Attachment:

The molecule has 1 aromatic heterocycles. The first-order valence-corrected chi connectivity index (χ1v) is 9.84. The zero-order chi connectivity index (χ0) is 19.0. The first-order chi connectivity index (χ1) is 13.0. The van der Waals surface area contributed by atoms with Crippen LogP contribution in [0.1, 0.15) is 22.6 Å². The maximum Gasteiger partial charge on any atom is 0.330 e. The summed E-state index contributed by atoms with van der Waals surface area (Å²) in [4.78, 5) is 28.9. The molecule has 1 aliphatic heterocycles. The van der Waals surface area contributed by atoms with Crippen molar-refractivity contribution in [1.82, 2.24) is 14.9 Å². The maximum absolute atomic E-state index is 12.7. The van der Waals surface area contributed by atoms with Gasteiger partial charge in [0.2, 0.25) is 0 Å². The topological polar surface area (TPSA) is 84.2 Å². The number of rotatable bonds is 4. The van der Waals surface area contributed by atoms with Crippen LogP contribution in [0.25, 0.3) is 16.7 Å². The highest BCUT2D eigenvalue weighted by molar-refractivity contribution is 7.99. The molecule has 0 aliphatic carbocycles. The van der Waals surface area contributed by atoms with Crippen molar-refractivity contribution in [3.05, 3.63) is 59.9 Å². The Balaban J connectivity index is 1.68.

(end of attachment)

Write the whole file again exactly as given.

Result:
The molecule has 1 aromatic heterocycles. The first-order valence-corrected chi connectivity index (χ1v) is 9.84. The zero-order chi connectivity index (χ0) is 19.0. The first-order chi connectivity index (χ1) is 13.0. The van der Waals surface area contributed by atoms with Crippen LogP contribution in [0.1, 0.15) is 22.6 Å². The maximum Gasteiger partial charge on any atom is 0.330 e. The summed E-state index contributed by atoms with van der Waals surface area (Å²) in [4.78, 5) is 28.9. The molecule has 1 aliphatic heterocycles. The van der Waals surface area contributed by atoms with Crippen molar-refractivity contribution in [1.82, 2.24) is 14.9 Å². The maximum absolute atomic E-state index is 12.7. The van der Waals surface area contributed by atoms with Gasteiger partial charge in [0.2, 0.25) is 0 Å². The topological polar surface area (TPSA) is 84.2 Å². The number of rotatable bonds is 4. The van der Waals surface area contributed by atoms with Crippen LogP contribution in [0.25, 0.3) is 16.7 Å². The highest BCUT2D eigenvalue weighted by molar-refractivity contribution is 7.99. The molecule has 0 aliphatic carbocycles. The van der Waals surface area contributed by atoms with Crippen molar-refractivity contribution in [3.05, 3.63) is 59.9 Å². The Balaban J connectivity index is 1.68.